The last time Royal Air Force fighter planes took off from Israel was in May 1948, when Spitfires covered the withdrawal of British mandate forces while trying not to get embroiled in battles between the nascent Israeli air force and its Arab adversaries.
Since then, military relations between Israel and Britain, anxious to protect its lucrative ties in the Arab world, have tended to remain hidden.
While co-operation, including intelligence-sharing, is strong, a senior Israeli official likened his country to “the secret mistress” in the relationship.
This month the RAF was finally back in Israel, its fighter jets streaking over the Negev desert: welcome to Exercise Blue Flag, a major international training event for pilots and ground crews from as far apart as America and India.
A mock battle pitted UK and other forces against a pretend foe named “Dragonland” — all participants were at pains to make clear they were not preparing for war against any specific enemy. But it was impossible to detach the exercise from the hard realities of the Middle East.
Israel is involved in a perpetual campaign over neighbouring Syria, attacking Iranian assets. The Israelis have also intensified planning for a possible airstrike on uranium enrichment plants deep in Iran.
Speaking to reporters, Israel’s Air Force Brigadier General Amir Lazar acknowledged that the Dragonland enemy had “Iranian-level capabilities”. Another Israeli commander said: “Our job is to give all the participants here the most realistic war-like experience we can.”
Visiting countries practised flying in a “contested environment”, with Russian-built radar and anti-aircraft missiles trying to lock onto incoming aircraft and Israeli unmanned aerial vehicles simulating enemy drone attacks.
While the Israelis regularly fly combat missions, the RAF has not operated in truly contested airspace since the opening stages of the Iraq War in 2003.
“It’s always exciting to learn from scratch how people in other air forces operate and fly in a different climate and environment, than we’re used to,” said Wing Commander John Cockroft of No 1 Squadron based in Lossiemouth, Scotland, who led the deployment of 150 RAF personnel and six Typhoon FGR4s to Israel. “We had a lot of opportunities to fly in different scenarios and train for missions that the Typhoon, a fully multi-role platform, is supposed to perform.”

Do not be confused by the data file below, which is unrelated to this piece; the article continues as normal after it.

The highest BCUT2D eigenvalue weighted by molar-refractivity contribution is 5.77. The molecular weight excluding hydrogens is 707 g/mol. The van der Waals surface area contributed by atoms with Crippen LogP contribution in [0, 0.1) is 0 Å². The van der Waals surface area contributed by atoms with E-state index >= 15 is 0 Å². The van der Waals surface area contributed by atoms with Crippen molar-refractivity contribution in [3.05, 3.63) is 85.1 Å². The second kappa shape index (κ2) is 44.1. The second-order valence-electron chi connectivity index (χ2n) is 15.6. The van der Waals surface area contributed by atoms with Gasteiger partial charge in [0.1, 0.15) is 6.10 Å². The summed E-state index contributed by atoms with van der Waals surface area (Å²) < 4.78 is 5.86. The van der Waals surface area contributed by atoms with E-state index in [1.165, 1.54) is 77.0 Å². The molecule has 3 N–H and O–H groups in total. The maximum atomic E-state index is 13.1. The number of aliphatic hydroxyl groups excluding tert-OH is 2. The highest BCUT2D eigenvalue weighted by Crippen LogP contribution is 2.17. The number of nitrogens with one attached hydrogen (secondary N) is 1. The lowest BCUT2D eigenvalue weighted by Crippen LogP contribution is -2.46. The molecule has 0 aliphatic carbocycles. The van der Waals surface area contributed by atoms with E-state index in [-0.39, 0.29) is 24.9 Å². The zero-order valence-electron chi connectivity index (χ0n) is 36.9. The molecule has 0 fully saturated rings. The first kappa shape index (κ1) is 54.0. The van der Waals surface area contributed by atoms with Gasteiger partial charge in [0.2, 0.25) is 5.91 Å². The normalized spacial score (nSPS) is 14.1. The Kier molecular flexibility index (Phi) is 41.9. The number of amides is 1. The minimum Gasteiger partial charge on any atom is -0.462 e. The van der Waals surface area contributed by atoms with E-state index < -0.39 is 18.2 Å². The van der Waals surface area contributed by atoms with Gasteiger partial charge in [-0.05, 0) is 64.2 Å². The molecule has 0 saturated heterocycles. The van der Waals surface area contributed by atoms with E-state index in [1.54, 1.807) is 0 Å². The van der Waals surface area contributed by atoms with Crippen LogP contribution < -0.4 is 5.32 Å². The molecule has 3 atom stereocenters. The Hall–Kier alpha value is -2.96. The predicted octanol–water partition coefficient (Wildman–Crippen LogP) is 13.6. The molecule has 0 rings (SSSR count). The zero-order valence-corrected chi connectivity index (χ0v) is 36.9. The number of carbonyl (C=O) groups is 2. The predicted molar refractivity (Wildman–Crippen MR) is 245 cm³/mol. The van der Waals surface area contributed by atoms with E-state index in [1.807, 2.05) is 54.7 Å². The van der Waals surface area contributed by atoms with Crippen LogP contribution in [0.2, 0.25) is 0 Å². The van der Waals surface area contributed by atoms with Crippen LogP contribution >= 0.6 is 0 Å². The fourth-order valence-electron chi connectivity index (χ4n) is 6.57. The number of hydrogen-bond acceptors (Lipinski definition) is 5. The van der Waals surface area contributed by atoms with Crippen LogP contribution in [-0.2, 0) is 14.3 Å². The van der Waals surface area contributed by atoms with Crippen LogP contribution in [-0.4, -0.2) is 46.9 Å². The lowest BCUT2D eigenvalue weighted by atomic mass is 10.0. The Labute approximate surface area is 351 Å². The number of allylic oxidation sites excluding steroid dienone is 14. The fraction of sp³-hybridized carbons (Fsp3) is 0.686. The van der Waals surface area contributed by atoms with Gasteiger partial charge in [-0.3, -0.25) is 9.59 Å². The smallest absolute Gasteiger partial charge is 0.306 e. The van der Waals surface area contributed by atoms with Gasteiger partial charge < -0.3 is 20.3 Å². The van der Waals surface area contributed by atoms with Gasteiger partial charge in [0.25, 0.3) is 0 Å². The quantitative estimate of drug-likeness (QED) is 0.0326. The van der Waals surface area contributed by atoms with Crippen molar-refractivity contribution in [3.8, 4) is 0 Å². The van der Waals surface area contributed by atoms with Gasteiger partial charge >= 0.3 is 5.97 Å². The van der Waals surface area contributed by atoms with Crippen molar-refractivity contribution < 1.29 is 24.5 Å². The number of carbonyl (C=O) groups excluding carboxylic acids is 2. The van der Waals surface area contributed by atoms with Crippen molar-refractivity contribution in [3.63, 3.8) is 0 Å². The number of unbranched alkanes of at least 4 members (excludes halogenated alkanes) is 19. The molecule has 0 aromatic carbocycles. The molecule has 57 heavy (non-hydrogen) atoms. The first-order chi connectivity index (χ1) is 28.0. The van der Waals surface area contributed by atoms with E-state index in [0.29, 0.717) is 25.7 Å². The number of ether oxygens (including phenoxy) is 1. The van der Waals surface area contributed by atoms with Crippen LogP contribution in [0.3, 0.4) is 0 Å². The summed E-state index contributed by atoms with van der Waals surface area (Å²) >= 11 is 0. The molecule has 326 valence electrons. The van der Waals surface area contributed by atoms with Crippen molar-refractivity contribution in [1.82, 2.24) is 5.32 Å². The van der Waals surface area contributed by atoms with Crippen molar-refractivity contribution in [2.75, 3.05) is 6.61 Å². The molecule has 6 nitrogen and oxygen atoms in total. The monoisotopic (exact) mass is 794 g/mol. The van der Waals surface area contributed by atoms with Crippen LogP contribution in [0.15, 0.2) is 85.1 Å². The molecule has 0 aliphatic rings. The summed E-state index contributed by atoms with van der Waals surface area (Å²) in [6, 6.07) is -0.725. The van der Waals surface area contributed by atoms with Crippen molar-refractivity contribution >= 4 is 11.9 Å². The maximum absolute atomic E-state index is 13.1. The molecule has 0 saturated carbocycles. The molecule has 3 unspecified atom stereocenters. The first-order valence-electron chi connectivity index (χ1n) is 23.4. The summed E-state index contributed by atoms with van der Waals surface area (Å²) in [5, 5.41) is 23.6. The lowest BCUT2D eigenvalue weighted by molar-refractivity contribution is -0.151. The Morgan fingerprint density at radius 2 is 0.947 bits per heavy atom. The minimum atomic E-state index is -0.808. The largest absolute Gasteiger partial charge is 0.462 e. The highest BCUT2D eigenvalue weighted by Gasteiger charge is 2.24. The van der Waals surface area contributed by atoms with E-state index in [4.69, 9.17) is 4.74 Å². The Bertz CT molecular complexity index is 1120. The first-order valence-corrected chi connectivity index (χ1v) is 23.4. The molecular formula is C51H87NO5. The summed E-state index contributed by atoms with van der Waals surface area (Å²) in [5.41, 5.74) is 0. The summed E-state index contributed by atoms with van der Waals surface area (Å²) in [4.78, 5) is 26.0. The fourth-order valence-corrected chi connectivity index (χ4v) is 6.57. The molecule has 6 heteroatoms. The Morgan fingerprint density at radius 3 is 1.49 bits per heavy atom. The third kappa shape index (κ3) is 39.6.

Such a deployment would have been diplomatically unthinkable only a few years ago. The UK government would have been too concerned about jeopardising interests in the Arab world. In 2017 Priti Patel was forced to resign as international development secretary after it emerged that while on a private summer holiday to Israel she had held unofficial meetings with ministers.
But the international climate is changing: post-Brexit Britain is more interested in an open relationship with Israel, particularly in light of the Abraham Accords under which Israel has established diplomatic links with more Arab countries, including the United Arab Emirates.
“Training with Israel and other allied nations will improve our ability to work together and better prepare us to tackle global threats,” said Neil Wigan, Britain’s ambassador to Israel.
But military co-operation between the two countries actually goes much deeper. In the past few years RAF fighter jets and aerial tankers taking off from Cyprus have routinely crossed Israeli airspace to carry out missions against Isis targets in Syria and Iraq.
Britain’s acquisitions of Israeli military hardware have multiplied, including guided missiles, drones and training simulators for pilots and submarine crews.
“Some of the old habits take time to die,” said one British officer. “We still have a long tradition of training and operating with our Arab allies and keeping our work with the Israelis under wraps, but that’s obviously changing now.”